T-Mobile USA has launched a wired phone service for $10 a month, plus taxes and fees, to its wireless subscribers in the Seattle and Dallas-Fort Worth areas. The service, called “Talk Forever Home Phone”, comes with unlimited local and domestic long distance calls. This is a VoIP service that runs over a broadband connection, and in that sense, it is similar to VoIP offerings from the likes of Vonage. Talk Forever Home Phone will likely be available nationally in a few months. It works via a special Wi-Fi wireless router that you must buy, with a two-year contract, for a $50 one-time fee . The router has two phone jacks to connect 2 standard corded or cordless phones.
Continue reading Vonage watch out! T-Mobile Extends Cellphone Service to Home Phones
Verizon Wireless introduced an unlimited calling plan for $99.99 a month on last week. Verizon Wireless is the first major carrier to make an “unlimited” plan available nationwide with no domestic roaming or long-distance fees. At that time, it must have seemed like a good plan to upsell subscribers to “move up” to the unlimited level, including possibly getting new customers from the other cellular carriers, and to create some extra ‘buzz’.
Continue reading Price plan is no Game Winner
The cellular market in India is growing rapidly. In 2007 alone the Indian cellular added more than 80 million cellular subscriptions. By end of 2008, India will have more than 300 million cellular customers, according to estimates by Wireless Intelligence. In comparison, the USA is expected to have 270 million customers by the end of 2008. At this level,
Continue reading India to become the 2nd largest cellular market in 2008
AT&T Mobility says it will step up its 3G buildout, expanding its high-speed mobile service to more than 80 additional cities in 2008. The planned expansion will provide AT&T 3rd generation (3G) high-speed data services to nearly 350 leading U.S. markets by the end of 2008, including all of the top 100 U.S. cities. The initiative will entail rolling out 1,500+ additional cell sites in the U.S. The AT&T 3G network now delivers downlink (download) speeds between 600 and 1,400 Kilobits per second (Kbps) and uplink (upload) speeds between 500 and 800 Kbps.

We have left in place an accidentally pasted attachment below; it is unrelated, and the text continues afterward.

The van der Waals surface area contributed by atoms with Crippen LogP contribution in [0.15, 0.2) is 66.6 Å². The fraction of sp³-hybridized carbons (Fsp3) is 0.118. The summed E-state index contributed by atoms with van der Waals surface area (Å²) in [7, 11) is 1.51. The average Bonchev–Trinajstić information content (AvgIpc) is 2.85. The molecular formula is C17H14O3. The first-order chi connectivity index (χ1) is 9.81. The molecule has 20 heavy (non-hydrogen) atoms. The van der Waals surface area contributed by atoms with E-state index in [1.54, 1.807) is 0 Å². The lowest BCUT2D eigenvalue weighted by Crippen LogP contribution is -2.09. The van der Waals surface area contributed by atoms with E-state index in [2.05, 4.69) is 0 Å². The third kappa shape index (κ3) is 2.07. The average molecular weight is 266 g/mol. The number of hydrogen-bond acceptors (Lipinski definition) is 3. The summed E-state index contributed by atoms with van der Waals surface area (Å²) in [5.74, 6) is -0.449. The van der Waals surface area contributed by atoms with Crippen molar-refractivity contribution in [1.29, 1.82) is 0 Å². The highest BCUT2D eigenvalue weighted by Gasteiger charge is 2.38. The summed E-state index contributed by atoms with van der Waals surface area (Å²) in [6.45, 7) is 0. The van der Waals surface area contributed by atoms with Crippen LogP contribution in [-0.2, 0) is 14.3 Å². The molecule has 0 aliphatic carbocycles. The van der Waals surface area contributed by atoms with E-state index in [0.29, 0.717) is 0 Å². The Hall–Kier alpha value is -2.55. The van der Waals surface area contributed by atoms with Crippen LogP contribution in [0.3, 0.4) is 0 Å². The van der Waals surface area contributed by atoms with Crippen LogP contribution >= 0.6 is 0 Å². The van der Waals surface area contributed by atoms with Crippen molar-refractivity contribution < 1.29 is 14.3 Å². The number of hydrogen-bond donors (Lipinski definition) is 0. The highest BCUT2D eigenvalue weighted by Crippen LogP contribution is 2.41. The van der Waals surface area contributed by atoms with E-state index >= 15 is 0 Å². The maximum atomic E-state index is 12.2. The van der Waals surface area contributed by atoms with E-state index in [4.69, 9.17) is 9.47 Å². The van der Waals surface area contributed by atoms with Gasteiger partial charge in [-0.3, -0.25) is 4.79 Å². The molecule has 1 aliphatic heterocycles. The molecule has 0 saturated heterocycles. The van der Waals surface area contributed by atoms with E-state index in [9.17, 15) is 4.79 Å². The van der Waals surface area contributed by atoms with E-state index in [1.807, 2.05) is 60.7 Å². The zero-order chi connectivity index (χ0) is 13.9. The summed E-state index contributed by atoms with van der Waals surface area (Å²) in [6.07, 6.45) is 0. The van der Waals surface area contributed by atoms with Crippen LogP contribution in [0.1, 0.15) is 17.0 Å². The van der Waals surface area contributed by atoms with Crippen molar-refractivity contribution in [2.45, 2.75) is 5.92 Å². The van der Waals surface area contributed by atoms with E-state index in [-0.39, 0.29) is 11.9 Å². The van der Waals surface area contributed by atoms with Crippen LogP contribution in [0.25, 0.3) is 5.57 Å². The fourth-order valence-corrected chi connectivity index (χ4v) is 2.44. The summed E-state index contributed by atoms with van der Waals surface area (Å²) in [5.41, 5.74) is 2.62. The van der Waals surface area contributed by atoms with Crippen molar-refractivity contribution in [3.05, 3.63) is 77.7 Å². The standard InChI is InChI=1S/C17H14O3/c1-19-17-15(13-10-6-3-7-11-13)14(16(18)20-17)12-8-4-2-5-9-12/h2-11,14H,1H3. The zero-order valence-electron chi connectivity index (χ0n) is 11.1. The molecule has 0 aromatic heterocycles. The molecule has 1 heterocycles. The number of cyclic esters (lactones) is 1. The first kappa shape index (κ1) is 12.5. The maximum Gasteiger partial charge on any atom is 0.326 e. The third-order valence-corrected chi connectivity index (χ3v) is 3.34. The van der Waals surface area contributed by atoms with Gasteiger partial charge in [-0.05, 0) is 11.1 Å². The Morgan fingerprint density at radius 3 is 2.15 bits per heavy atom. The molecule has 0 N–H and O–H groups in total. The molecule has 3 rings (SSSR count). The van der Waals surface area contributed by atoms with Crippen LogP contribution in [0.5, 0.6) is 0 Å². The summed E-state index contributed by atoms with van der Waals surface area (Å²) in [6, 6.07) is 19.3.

AT&T also plans to complete the deployment of High Speed Uplink Packet Access (HSUPA) by the middle of 2008. HSUPA provides higher uplink speeds and is the next step in the evolution of AT&T’s 3G network that will the transition to High Speed Packet Access (HSPA) standards. With this change, AT&T will catch up to Verizon and Sprint in terms of high speed wireless coverage. In fact, AT&T may even have faster uploads with HSUPA than Verizon or Sprint has with their EV-DO Rev A network.
Currently, there are multiple 3G technologies used by different wireless carriers in the U.S. AT&T uses HSPA that is based on W-CDMA technology, while Verizon, Sprint, Alltel, and U.S. Cellular, use CDMA2000 1xEV-DO technology. Sprint is also building another high-speed wireless network based on WiMAX, which was recently classified as a 3G technology. For 4th generation (4G) services, AT&T will use a technology named Long Term Evolution (LTE), a 4th generation technology that is still in the ‘development’ stage. Verizon too has announced that it will use LTE as its 4G technology, which will align it closely with its half-parent Vodafone, which mainly operates in Europe and Asia.